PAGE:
Sometimes it’s best to trust your mom, Tom Wright says.
The former CFL commissioner, who now serves as director of UFC operations in Canada, Australia and New Zealand, delivered a humour-based, life-affirming message to the eighth annual Power Breakfast in Prince Albert on Tuesday morning. Proceeds from the event go to Special Olympics Saskatchewan and the Prince Albert Raiders education fund.
Wright’s 20-minute speech, which he broke up into three parts -- the CFL, life balance and lessons from mom -- focused on life themes.
Wright told a story about his mother’s reaction to his university girlfriend of two years breaking up with him over the phone.
Wright said he was shocked by the decision since the two had charted out their future together as gym teachers. His mother was ironing in the kitchen when he went to tell her.
“She doesn’t miss a stroke,” he remembered. “She goes ‘Dear, don’t worry. Doors are closed so that better ones open.’ Then she goes ‘In about a week, she’ll really regret that and you won’t.’
“For the first time in my life my mom was wrong. It took two days.”
His ex-girlfriend’s decision helped change his career trajectory. He decided to instead pursue the business of sport.
Wright says he’s been luck to spend his career in the business of sport, with jobs in the CFL and UFC, along with sporting goods giants Adidas and Salomon.
Along the journey, he said it’s important to ultimately be yourself.
Wright points to the CFL’s ill-fated American expansion between 1993-95 as an example of losing touch with your core.
“The interesting lesson from that was that in trying to be that which they were not, they forgot who they were,” said Wright, who led the league from 2002 to 2006. “The CFL forgot what its roots were. The CFL forgot to be proud of who they were.”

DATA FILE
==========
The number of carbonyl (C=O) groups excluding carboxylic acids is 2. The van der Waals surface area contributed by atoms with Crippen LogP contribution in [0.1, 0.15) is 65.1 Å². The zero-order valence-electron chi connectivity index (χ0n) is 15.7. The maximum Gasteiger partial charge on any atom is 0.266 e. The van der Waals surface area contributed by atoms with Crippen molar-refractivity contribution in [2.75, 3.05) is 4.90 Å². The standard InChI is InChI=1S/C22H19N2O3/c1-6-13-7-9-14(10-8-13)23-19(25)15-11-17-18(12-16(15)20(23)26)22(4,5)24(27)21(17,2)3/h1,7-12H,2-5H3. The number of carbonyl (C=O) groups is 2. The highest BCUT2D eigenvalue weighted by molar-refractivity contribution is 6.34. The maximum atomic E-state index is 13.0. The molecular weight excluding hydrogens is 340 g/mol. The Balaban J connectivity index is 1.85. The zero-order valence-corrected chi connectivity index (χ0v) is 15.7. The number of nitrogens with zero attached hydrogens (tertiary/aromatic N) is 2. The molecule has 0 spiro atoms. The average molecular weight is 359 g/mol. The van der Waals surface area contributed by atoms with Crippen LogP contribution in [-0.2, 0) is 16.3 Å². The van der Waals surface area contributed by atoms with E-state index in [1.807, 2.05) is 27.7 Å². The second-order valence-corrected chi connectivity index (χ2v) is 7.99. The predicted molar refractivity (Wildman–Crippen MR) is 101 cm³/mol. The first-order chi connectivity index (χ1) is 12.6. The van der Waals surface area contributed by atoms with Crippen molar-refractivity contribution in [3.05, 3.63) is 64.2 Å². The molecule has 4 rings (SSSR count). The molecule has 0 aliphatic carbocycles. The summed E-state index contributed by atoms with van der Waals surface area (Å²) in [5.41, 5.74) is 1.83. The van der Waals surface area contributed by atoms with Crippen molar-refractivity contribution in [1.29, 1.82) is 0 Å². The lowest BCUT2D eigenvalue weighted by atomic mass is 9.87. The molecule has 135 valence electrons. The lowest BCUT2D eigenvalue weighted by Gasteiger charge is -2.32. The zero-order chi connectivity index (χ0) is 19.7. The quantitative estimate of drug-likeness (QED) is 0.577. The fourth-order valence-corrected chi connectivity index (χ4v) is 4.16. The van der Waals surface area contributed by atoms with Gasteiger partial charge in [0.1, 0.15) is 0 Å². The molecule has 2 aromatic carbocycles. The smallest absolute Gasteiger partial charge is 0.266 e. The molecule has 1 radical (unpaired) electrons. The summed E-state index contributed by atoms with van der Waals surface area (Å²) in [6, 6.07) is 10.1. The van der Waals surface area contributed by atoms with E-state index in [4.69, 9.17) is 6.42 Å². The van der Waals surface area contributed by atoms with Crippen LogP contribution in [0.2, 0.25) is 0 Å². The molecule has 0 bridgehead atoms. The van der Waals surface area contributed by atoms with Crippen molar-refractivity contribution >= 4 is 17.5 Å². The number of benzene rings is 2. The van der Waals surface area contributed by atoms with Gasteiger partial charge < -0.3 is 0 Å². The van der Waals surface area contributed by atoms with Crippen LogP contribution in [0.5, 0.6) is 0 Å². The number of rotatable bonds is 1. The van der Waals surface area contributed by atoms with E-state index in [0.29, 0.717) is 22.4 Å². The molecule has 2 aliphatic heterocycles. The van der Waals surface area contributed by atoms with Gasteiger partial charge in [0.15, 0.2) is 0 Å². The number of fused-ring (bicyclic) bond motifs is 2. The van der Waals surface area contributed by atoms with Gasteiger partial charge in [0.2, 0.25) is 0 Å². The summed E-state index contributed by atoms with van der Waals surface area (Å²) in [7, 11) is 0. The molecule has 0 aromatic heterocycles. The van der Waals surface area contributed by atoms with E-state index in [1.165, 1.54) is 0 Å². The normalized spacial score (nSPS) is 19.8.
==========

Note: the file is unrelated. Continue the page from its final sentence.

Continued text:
He said it’s a lesson that transfers easily to people.
“There’s one thing that I’m better at than anyone in the world … and that’s being me,” he said. “Nobody can be me better than I can.”
He said that you have to find balance with family, friends, work, your health and the community.
The Torontonian sits on the national board of Special Olympics. He’s a firm believer in the benefits of serving as a volunteer.
“It’s really, really important to have that balance in your life and to make sure that community is a fundamental part of it,” Wright said. “You see it in so many different ways when you start to work with Special Olympics.”
He noted that there are now four million Special Olympics athletes around the world, with 35,000 in Canada and 1,500 in Saskatchewan. In this province alone, there are 700 Special O volunteers.
He said that there were few opportunities for the intellectually disabled. The Special Olympics helped usher in necessary change.
He pointed to local Special Olympian Michael Banks, who introduced him, and members of the Saskatoon-based floor hockey team that recently won gold and who were in attendance as an example.
“Forty years ago, doors for those guys and guys like Mike were shut,” he said. “They were closed with a lock on it. Now those doors are wide open and you’re seeing … what they’re capable of doing …
“They’re capable of doing so many great things.”
For a story on Wright’s work in the UFC, see the sports section.